To assess political parties according to the criteria of truth, justice and the public interest, let us first identify their essential characteristics. There are three of these: 1. A political party is a machine to generate collective passions. 2. A political party is an organisation designed to exert collective pressure upon the minds of all its individual members. 3. The first objective and also the ultimate goal of any political party is its own growth, without limit. Because of these three characteristics, every party is totalitarian – potentially, and by aspiration. If one party is not actually totalitarian, it is simply because those parties that surround it are no less so. These three characteristics are factual truths – evident to anyone who has ever had anything to do with the every-day activities of political parties.(…)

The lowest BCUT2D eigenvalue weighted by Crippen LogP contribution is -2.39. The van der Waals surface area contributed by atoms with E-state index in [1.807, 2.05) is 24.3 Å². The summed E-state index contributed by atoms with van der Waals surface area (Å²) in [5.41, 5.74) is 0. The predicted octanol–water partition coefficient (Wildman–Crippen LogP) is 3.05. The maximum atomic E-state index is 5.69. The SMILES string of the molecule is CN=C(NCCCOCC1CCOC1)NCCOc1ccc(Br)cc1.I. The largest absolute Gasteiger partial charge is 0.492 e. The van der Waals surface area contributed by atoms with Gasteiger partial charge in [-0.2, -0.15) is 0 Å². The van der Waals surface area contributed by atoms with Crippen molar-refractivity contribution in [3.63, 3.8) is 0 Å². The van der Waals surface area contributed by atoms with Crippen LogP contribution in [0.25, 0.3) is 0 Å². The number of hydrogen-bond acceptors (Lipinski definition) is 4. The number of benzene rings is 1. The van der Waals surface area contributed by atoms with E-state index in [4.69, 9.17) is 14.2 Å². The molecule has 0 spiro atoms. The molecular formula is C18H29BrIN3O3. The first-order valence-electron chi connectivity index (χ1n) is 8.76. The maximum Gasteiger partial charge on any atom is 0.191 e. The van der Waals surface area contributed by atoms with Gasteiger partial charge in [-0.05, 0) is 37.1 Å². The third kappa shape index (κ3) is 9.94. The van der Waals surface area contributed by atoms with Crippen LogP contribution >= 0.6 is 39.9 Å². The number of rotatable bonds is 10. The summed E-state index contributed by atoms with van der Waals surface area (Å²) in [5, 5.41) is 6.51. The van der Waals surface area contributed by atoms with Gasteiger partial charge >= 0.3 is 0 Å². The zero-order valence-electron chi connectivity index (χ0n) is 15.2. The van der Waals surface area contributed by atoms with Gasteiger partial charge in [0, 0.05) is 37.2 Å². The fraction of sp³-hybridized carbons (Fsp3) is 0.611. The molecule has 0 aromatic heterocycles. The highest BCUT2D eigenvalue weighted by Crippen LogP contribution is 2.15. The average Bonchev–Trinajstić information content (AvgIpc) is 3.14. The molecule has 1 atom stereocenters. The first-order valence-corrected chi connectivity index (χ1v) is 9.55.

The goal of a political party is something vague and unreal. If it were real, it would demand a great effort of attention, for the mind does not easily encompass the concept of the public interest. Conversely, the existence of the party is something concrete and obvious; it is perceived without any effort. Therefore, unavoidably, the party becomes in fact its own end. This then amounts to idolatry, for God alone is legitimately his own end. The transition is easily achieved. First, an axiom is set: for the party to serve effectively the concept of the public interest that justifies its existence, there is one necessary and sufficient condition: it should secure a vast amount of power. Yet, once obtained, no finite amount of power will ever be deemed sufficient. The absence of thought creates for the party a permanent state of impotence, which, in turn, is attributed to the insufficient amount of power already obtained. Should the party ever become the absolute ruler of its own country, inter-national contingencies will soon impose new limitations. Therefore the essential tendency of all political parties is towards totalitarianism, first on the national scale and then on the global scale. And it is precisely because the notion of the public interest which each party invokes is itself a fiction, an empty shell devoid of all reality, that the quest for total power becomes an absolute need. Every reality necessarily implies a limit – but what is utterly devoid of existence cannot possibly encounter any form of limitation. It is for this reason that there is a natural affinity between totalitarianism and mendacity. Many people, it is true, never contemplate the possibility of total power; the very thought of it scares them. The notion is vertiginous and it takes a sort of greatness to face it. When these people become involved with a political party, they merely wish it to grow – but to grow as a thing that knows no limit. If this year there are three more members than last year, or if the party has collected one hundred francs more, they are pleased. They wish things might endlessly continue in the same direction. In no circumstance could they ever believe that their party might have too many members, too many votes, too much money. The revolutionary temperament tends to envision a totality. The petit-bourgeois temperament prefers the cosy picture of a slow, uninterrupted and endless progress. In both cases, the material growth of the party becomes the sole criterion by which to measure the good and the bad of all things. It is exactly as if the party were a head of cattle to be fattened, and as if the universe was created for its fattening. One cannot serve both God and Mammon. If one’s criterion of goodness is not goodness itself, one loses the very notion of what is good. Once the growth of the party becomes a criterion of goodness, it follows inevitably that the party will exert a collective pressure upon people’s minds. This pressure is very real; it is openly displayed; it is professed and proclaimed. It should horrify us, but we are already too much accustomed to it. Political parties are organisations that are publicly and officially designed for the purpose of killing in all souls the sense of truth and of justice.(…)